Fuck the environment, or something like that.
I’m not a die-hard green freak, but I do have minimal respect for the environment. My thought is that since we’re all here on Earth together, the least we can do is try to be civil during our lives on this planet — put our garbage in garbage cans, bury our toxic waste far away from any sensitive environments, try mass transportation over cars, etc.
However, I have a problem with anyone who says that the shoddy evidence about global warming is reason alone to stop pollution reduction. In their support, I offer these two facts about global warming. First, any weather data collected previous to 1950 (or so, I don’t exactly remember the date) is inherently suspect. We rely on this data to do our climate modeling. The questionable data is due to the inaccuracy and the lack of calibration for the thermometers and barometers at the time. You could argue that the errors are evenly distributed over the time, but a two degree standard deviation when tracking a trend of one-tenth of a degree per year does not yield good results (you statistics people know what I mean). Second, all models of climate change are exactly that — models. Modeling is limited by two things: the inaccurate measurements described above and the smallest area of land used in the model. Specifically, models can’t predict the temperature at every point on Earth, so you instead model temperatures over larger spaces — say, the size of a medium U.S. state. Climate, like weather, has a large variability, and things like one acre of land can make a big difference (a.k.a. the butterfly effect, chaos theory).
These two limitations of accurate climate modeling are being chipped away. Air samples trapped in ice cores provide can give excellent data about climate conditions in the past. Also, more computing means climate modeling can improve.
However, none of this matters for the point I’m trying to make.
My point is that we should always err on the side of caution when dealing with something like the only known planet that sustains our life. For a long time, people were afraid that we (humans) were going to blow ourselves off the face of the Earth with nuclear weapons. This is still a possiblility, but it’s voluntary; someone has to fire the missle and start the cataclysmic chain reaction of nuclear war. Destruction of the environment is a bit less voluntary. For example, you can easily tell the person with his finger on the button not to fire the missle and he (hopefully) won’t. You can tell several billion people to stop driving their cars to work, to reduce factory emissions, and to help clean polluted areas. Unfortunately, the logistics of sending such a message nearly impossible, and they probably won’t listen to you either.
On the more pragmatic side, getting companies to clean up their factories’ pollution is a near impossibility without legislation. I cite the case of seat belts in my defense. Back in the 60’s (70’s? again, facts elude me…), the government was considering legislation requiring all cars to have seat belts installed on future models. The chairman of General Motors at the time testified to Congress under oath that the costs of installing seat belts are so overwhelming that it would bankrupt GM, making thousands of workers unemployed and ending one of the country’s largest corporations (probably the largest at the time). Congress told GM to screw off and passed the legislation anyway. GM is still with us today (though not exactly in the U.S.) proving that companies don’t always want to do what’s right and that sometimes the government really does act in favor of it’s citizens despite corporate interests. Likewise, the government can tell polluters to screw off and lay the smackdown of tough pollution controls on their asses.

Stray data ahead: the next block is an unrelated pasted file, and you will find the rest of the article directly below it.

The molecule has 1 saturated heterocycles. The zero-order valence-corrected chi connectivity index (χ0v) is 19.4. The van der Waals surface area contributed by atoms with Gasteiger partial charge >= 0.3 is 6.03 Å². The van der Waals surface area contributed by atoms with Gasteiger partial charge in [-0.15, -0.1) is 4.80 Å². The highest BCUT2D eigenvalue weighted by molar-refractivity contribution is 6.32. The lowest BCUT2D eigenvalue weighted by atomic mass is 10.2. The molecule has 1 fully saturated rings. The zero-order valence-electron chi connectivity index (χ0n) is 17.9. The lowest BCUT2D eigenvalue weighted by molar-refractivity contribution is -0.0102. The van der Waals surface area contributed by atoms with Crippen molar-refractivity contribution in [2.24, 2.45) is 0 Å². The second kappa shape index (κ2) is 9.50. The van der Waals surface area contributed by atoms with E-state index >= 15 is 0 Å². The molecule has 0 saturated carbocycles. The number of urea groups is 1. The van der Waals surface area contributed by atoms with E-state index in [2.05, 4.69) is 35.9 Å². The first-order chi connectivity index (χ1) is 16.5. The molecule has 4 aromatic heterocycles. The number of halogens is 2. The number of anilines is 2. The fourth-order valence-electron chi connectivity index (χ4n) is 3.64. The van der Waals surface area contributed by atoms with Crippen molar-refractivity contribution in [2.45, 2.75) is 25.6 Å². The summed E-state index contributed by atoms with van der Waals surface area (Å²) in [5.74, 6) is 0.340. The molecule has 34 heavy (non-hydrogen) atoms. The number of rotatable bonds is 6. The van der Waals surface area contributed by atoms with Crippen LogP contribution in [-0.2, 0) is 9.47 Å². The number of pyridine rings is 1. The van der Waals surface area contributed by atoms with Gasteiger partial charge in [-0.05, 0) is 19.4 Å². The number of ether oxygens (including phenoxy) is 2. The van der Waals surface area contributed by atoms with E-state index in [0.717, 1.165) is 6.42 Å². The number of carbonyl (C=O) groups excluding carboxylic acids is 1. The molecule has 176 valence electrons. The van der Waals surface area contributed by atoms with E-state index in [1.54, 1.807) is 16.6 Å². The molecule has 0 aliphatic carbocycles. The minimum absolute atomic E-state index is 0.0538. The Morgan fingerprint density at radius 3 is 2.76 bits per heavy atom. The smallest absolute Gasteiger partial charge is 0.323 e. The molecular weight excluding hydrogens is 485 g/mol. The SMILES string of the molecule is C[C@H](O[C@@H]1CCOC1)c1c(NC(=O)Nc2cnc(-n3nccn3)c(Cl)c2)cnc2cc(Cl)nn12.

Unfortunately, this round of environmental sellout goes to President George W. Bush. He proclaims publicly that there is no conclusive evidence that global warming really exists. He has faith in God, but for some reason he doesn’t have faith in global warming. I claim it takes much less faith (but more intelligence?) to believe in climate change than it does a Deity, but then again, I’m not George. All the environment decisions he’s made – arsenic levels in water, ANWR oil reserves, reports of air quality in NYC following 9/11, no increase in automobile fuel efficiency requirements – have reflected corporate interests rather than public interests. Maybe having faith in the environment is more difficult than faith in religion; Bush “knows” there’s a God, but somehow believing in the environment takes a greater amount of proof.
Environmentalism hasn’t become a large enough issues to get the attention of all the peple in the world. I think the popularity of Hummers is evidence of this. Without commercial interests taking an active part in sustaining the environment, this is a hopeless task. Likewise, a social revolution will need to take place so people understand that caring for the environment is a daily requirement. I’m not going to hold my breath until this starts. For now, I’ll just put on an extra layer of sunblock and catch some rays until it catches on.